Front Line: Richard Park, Community Education Centre Manager, Anglian Water
In this month's Front Line feature we meet Richard Park, who teaches school groups about the water cycle at Anglian Water's centre in Chelmsford
What’s the main purpose of your job role?
To educate customers on the role Anglian Water plays in their lives, how and why it is important to save water and the consequences of the things we put down our sinks and toilets.
When did you start working in the water industry and what led you to your current job?
I started working for Anglian Water in 2012. Before that I was a primary school teacher but had a keen interest in the environment from my degree, so it was a natural fit combining both interests.
Describe your typical working day.
I normally start with a pre tour to check everything is safe on the site for the visit, then set up the classroom for day. When a school group arrives, I do a brief introduction and then run a health and safety check. In the initial briefing we’ll look at all the things you put down your sinks and toilets, and help children understand what they might see on the works. We then have a tour of the works looking at how we recycle the sewage so it is safe to go back into the river. After lunch - a crucial part of the day for any school trip - we have a closer look at micro-organisms in the afternoon.
What attributes do you need to do your job well?
Preparation and flexibility are key. All school groups are slightly different and want something different from the visit, even when the activities are the same. I will make sure I speak to teachers and leaders before to find out what they want from the visit.
What is the most rewarding aspect of your job?
The feedback form teachers and leaders about what they have shared with others when they have left. It is great to hear that the messages are spreading.
And the worst (or most challenging) aspect?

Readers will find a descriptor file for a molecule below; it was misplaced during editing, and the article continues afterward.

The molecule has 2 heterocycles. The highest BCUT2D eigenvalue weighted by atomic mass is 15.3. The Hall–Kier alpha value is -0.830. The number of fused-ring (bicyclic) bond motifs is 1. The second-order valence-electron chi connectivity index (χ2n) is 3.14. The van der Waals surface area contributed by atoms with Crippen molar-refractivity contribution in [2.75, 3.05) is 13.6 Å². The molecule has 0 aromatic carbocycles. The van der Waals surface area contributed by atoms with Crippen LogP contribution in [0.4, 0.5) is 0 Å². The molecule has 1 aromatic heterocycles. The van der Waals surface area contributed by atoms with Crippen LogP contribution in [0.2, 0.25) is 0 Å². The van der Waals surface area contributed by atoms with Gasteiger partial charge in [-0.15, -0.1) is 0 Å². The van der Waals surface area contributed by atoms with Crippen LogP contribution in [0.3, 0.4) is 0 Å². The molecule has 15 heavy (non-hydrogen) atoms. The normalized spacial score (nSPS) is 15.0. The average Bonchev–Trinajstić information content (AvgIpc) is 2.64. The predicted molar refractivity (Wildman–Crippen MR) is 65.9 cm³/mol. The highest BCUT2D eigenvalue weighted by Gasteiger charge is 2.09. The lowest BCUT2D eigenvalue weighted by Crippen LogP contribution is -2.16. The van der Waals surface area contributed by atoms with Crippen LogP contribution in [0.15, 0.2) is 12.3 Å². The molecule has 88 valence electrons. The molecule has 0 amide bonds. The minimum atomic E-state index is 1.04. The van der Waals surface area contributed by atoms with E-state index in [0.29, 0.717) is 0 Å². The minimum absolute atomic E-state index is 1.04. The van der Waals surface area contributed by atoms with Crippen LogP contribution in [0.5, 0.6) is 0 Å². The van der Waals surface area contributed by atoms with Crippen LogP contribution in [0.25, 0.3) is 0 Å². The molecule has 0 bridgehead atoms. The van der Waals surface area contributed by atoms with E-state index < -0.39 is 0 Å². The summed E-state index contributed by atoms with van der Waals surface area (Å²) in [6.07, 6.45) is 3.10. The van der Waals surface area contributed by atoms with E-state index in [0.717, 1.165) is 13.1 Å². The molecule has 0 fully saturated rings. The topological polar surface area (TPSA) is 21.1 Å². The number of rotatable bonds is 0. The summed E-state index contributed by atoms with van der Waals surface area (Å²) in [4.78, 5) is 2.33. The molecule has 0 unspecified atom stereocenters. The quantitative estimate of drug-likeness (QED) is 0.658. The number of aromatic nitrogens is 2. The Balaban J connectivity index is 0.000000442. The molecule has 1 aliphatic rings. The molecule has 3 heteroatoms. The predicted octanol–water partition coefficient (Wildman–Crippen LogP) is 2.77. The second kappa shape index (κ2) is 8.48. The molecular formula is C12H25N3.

The most challenging part is the questions that are asked. There is always a new question - some I have the knowledge to answer, but others I will have to ask someone!
Which people do you work most closely with in your working day?
Visitors at the centre, the staff on site and the wider Sustainability team.
When not at work, my ideal way to unwind is…
Going out for a run and coaching junior athletes at my local athletics club.
- Digging Deeper: Monitoring Water Quality in Real Time As the introduction of the revised Bathing Water Directive approaches like the incoming tide, Radio Data Networks (RDN)... Read More >
- Front Line: Riaz Malek, Life Science Manager, Anglian Water In this month's Front Line feature, we meet Riaz Malek, who oversees Anglian Water's Life Science department Read More >
- Alliancing 'ticks all the right boxes' Having decided to put all its capital investment through an alliance model, Anglian Water opted to create four... Read More >
- Comment: The vast potential of machine learning and data Recent efforts to use machine learning to predict bursts and leakage illustrate how the collaborative use of data could... Read More >
- Comment: Networks make the world go round Real-time, 'smart' water networks have been discussed for a decade without fully taking shape, but the barriers to... Read More >
- Top tips for... analyser maintenance Keeping continuous water analysers well maintained is vital to ensure you can rely on the information they provide, writes... Read More >
- Data: Predictive analysis pays off for Welsh Water Data scientists at Welsh Water built an analysis tool that can predict when service reservoirs are at risk of bacterial... Read More >
- Being intelligent, the smart thing to do Can pressure management and intelligent networks help tackle the issue of leakage? Read More >